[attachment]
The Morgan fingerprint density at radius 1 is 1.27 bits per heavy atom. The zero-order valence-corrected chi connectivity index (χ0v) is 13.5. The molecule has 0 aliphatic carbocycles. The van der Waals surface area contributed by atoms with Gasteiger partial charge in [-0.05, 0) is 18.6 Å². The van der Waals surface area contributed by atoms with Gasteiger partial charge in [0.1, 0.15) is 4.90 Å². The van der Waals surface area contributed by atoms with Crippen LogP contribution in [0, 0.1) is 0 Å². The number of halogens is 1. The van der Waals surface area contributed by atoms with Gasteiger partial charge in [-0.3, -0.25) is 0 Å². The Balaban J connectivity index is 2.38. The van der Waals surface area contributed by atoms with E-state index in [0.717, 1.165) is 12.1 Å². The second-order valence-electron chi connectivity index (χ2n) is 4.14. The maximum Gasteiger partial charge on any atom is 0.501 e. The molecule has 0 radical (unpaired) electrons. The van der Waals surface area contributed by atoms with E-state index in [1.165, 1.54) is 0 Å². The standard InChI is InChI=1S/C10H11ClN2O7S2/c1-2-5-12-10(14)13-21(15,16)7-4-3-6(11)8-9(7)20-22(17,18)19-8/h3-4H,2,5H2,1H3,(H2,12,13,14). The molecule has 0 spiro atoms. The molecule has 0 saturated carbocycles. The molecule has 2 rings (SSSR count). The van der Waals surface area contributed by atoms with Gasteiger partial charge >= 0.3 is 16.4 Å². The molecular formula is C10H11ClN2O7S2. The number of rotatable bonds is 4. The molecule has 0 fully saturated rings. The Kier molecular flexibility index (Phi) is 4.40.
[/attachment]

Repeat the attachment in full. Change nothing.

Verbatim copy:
The Morgan fingerprint density at radius 1 is 1.27 bits per heavy atom. The zero-order valence-corrected chi connectivity index (χ0v) is 13.5. The molecule has 0 aliphatic carbocycles. The van der Waals surface area contributed by atoms with Gasteiger partial charge in [-0.05, 0) is 18.6 Å². The van der Waals surface area contributed by atoms with Gasteiger partial charge in [0.1, 0.15) is 4.90 Å². The van der Waals surface area contributed by atoms with Crippen LogP contribution in [0, 0.1) is 0 Å². The number of halogens is 1. The van der Waals surface area contributed by atoms with Gasteiger partial charge in [-0.3, -0.25) is 0 Å². The Balaban J connectivity index is 2.38. The van der Waals surface area contributed by atoms with E-state index in [0.717, 1.165) is 12.1 Å². The second-order valence-electron chi connectivity index (χ2n) is 4.14. The maximum Gasteiger partial charge on any atom is 0.501 e. The molecule has 0 radical (unpaired) electrons. The van der Waals surface area contributed by atoms with E-state index in [1.165, 1.54) is 0 Å². The standard InChI is InChI=1S/C10H11ClN2O7S2/c1-2-5-12-10(14)13-21(15,16)7-4-3-6(11)8-9(7)20-22(17,18)19-8/h3-4H,2,5H2,1H3,(H2,12,13,14). The molecule has 0 spiro atoms. The molecule has 0 saturated carbocycles. The molecule has 2 rings (SSSR count). The van der Waals surface area contributed by atoms with Gasteiger partial charge >= 0.3 is 16.4 Å². The molecular formula is C10H11ClN2O7S2. The number of rotatable bonds is 4. The molecule has 0 fully saturated rings. The Kier molecular flexibility index (Phi) is 4.40.